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Top Maine Nursing Schools and Programs

| NurseJournal Staff

Schools, Licensing Requirements, and Resources

Individuals who want to work in engaging environments where they positively affect patients' lives should consider nursing careers. In Maine, less than 6% of non-retired nurses are not active in the field, which indicates considerable job opportunities where candidates can obtain professional and personal satisfaction from helping residents improve their quality of life. These careers require licensure or certification.

Maine residents can pursue four nursing credentials: certified nurse assistant (CNA), registered nurse (RN), licensed practical nurse (LPN), and advanced practice registered nurse (APRN). This page examines the process of earning each credential, along with salary expectations and professional resources in the state. It also addresses the structure of online degrees as compared to on-campus programs. Candidates who want to pursue nursing licensure in Maine should continue reading.

Why Attend Online Nursing Programs in Maine?

In 2019-2020, Maine colleges and universities charged lower in-state and out-of-state tuition than any other New England state, including New Hampshire, Connecticut, Massachusetts, Vermont, and Rhode Island. Students can save money by choosing traditional or online nursing programs in Maine, but they should note that each state's licensure requirements vary. This detail means that Maine programs may not fulfill qualifications for licensure in other states.

As of 2015, Maine experienced a shortage of RNs, which the state projects to grow by 2025. This need represents a reason to choose online nursing programs in Maine and pursue nursing licensure in the state.

Maine also ranks highly on several U.S. News & World Report lists measuring the state's quality of life. Specifically, Maine ranks third for crime and corrections and 19th for healthcare.

Featured Online Programs

How to Become a Nurse in Maine

Aspiring nurses in Maine complete the same basic steps to obtain licensure as they would in any other state. They earn their chosen degree, take their NCLEX exams, and await approval from the Maine State Board of Nursing. Some requirements in Maine vary from other U.S. states, including licensing costs and procedures. The information below can guide you through the process of becoming a licensed nurse in Maine.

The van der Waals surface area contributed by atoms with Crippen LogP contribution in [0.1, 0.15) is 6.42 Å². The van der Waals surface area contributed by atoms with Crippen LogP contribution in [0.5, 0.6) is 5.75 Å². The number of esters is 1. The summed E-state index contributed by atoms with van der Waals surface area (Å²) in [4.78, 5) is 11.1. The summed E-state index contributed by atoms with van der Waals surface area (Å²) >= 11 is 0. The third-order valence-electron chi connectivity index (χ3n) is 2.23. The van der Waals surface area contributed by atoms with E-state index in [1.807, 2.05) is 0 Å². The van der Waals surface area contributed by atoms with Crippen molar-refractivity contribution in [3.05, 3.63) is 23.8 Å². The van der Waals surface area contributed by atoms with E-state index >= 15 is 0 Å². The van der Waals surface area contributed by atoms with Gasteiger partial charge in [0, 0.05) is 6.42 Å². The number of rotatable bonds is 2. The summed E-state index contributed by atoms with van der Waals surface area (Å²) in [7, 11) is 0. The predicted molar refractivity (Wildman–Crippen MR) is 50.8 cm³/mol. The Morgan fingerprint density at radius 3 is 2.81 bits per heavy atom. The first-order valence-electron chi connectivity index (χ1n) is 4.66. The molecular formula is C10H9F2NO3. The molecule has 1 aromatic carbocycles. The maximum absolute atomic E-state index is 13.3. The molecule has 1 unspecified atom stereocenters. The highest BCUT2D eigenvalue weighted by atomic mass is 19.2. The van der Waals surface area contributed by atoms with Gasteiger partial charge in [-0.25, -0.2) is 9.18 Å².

• 1. Choose the Path That's Right for You

    To become an RN in Maine, students must possess, at minimum, a diploma or two-year associate degree in nursing (ADN). For additional training and greater professional mobility, nursing program participants can pursue a four-year bachelor of science in nursing (BSN). BSN holders who plan to become nurse practitioners (NPs), advanced nurses with a clinical specialty, or nursing educators may later pursue master of science in nursing (MSN) degrees. A nurse with an MSN usually enjoys broader employment options and higher income potential. Nurses interested in pursuing the field's highest leadership positions typically go on to pursue a doctor of nursing practice (DNP) or other terminal nursing degree.
  • 2. Earn Your Nursing Degree

    To become an RN without a prior nursing background, working students can pursue online ADN degree programs. ADN holders can enroll in online RN-to-BSN programs in Maine. BSN degree-holders seeking advanced credentials can also earn their master's degrees through online MSN programs in Maine. Graduates of non-nursing baccalaureate programs might consider accelerated nursing programs in Maine to earn their BSN or MSN degrees. Students can expect to spend 1-3 years pursuing their online nursing degrees. Distance nursing students complete most coursework online but must also fulfill on-site clinical hours. Most students meet these requirements on the job, but students not currently employed in the field may work with program advisors to find suitable locations.
  • 3. Pass the Licensing Exam and Earn Your License

    After graduating from an online nursing program in Maine, candidates must pass the National Council Licensure Examination for Registered Nurses (NCLEX-RN). The NCLEX-RN exam costs $200 and takes six hours to complete. It covers four main categories: the safe and effective care environment, health promotion and maintenance, psychosocial integrity, and physiological integrity. Although nursing programs prepare students for the NCLEX-RN, most test-takers find the exam challenging. Candidates should explore all available study resources to excel on testing day. Passing the NCLEX-RN does not guarantee employment. Prospective nurses should make the most of the networking opportunities provided by their degree programs, professional organizations, clinical practicum sites, and volunteer opportunities.

Online Nursing Degree Programs in Maine

All nursing credentials in Maine require some type of education or training. These programs equip individuals with knowledge of concepts related to nursing, including biology, assessment, and pharmacology. Online nursing programs in Maine may also include fieldwork where candidates acquire practical experience and establish connections that can lead to employment.